Government introduces a bill to remove regulations governing litigation funders 

Thursday 21st March, 2024

On 19 March 2024 the government published the Litigation Funding Agreements (Enforceability) Bill (the “Bill”) which, if passed, would have the effect of reversing the Supreme Court’s ruling last July in the case of PACCAR.  In PACCAR the Supreme Court ruled that litigation funding agreements which are calculated based on the amount of the recoveries in the litigation are unenforceable unless they comply with the consumer protections against onerous terms contained in the Damages-Based Agreements Regulations 2013 (the “Regulations”).

Most litigation funding agreements historically have not complied with those Regulations and are therefore unenforceable following PACCAR.  It is the objective of the Bill to remove the requirement for litigation funding agreements to comply with the Regulations, which means that in future litigation funders will be unregulated and can continue to include onerous terms in their funding agreements and recover excessive returns at the expense of consumers.  The Bill is also stated to apply retrospectively, which means that historic litigation funding agreements which were on onerous terms would be allowed to stand and consumers would not be entitled to recover excessive returns taken by the funders at the consumers’ expense.

Litigation funding provides access to justice for consumers of litigation services who have high value claims to bring but cannot otherwise afford to bring them.  An example of that is the sub-postmasters who used litigation funding in order to bring their claims against the Post Office.  However, that case also illustrates the dangers of allowing litigation funding to be unregulated:  the funder in that case reportedly took the lion’s share of the damages, leaving the post-masters with little to show for their meritorious claims.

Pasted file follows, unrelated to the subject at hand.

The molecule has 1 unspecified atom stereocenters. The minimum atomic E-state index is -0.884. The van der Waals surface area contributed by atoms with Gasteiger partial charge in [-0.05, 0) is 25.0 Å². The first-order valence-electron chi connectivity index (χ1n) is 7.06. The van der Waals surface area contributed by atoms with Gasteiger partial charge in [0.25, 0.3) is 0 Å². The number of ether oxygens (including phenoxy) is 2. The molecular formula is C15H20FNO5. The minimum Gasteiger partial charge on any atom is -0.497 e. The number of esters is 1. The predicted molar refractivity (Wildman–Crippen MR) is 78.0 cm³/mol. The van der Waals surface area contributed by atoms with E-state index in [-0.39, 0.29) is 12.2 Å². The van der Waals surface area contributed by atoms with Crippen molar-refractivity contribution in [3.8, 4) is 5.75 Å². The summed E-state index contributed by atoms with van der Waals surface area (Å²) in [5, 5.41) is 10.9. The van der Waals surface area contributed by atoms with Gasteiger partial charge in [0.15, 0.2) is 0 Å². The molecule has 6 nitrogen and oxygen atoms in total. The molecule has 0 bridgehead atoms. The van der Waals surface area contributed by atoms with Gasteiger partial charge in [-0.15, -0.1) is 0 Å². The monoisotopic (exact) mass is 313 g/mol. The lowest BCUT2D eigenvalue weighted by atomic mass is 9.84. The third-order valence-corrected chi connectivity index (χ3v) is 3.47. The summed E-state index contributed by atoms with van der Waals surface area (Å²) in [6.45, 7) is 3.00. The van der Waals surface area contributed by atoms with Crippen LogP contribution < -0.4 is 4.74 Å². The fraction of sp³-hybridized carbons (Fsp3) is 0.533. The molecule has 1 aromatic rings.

Two aspects of the Bill are acutely concerning.  The first is that it has been introduced without any public consultation whatsoever.  Any legislation which seeks to abolish the regulatory protections which the Supreme Court has found exist for consumers in relation to litigation funding agreements is a radical step for civil justice and requires wide-ranging consultation with all interested parties, including consumer groups, funders and the legal profession as a whole.  Inexplicably that has not happened.

The second concern is that the Bill is retrospective; in other words it applies to historic litigation funding agreements and saves them from the consequences of being unenforceable.  Funders have taken many hundreds of millions of pounds over the years in recoveries under funding agreements that we now know were unenforceable.  The consumers who entered into those agreements with the funders should be entitled to have the excessive returns which were taken by the funders repaid to them.  The effect of the Bill is to prevent consumers from being able to reclaim those excessive returns from the funders in those “closed cases”. The government has sought to justify retrospective effect in respect of closed cases by stating that litigation funders have asserted that a risk to their previous investments creates a risk for future investments as funders may have less capital to commit to claims and less motivation to do so.  However, there is no evidence to support this and the government has not provided any such evidence.

Retrospective legislation is rare and is only ever passed for exceptional reasons. There is no justification for making this Bill retrospective in the absence of evidence for the need for it.  The retrospective effect of the Bill can only benefit funders at the expense of consumers who should be entitled to unwind those unenforceable historic agreements and seek the repayment of excessive and unreasonable returns.

There is much about the Bill and the background to its publication which is unsatisfactory.  The retrospective aspect of the Bill is unfair to consumers and should be removed in the first instance and then a wide-ranging consultation with all interested parties should take place before the rest of the Bill moves forward.

Articles by Tamar Halevy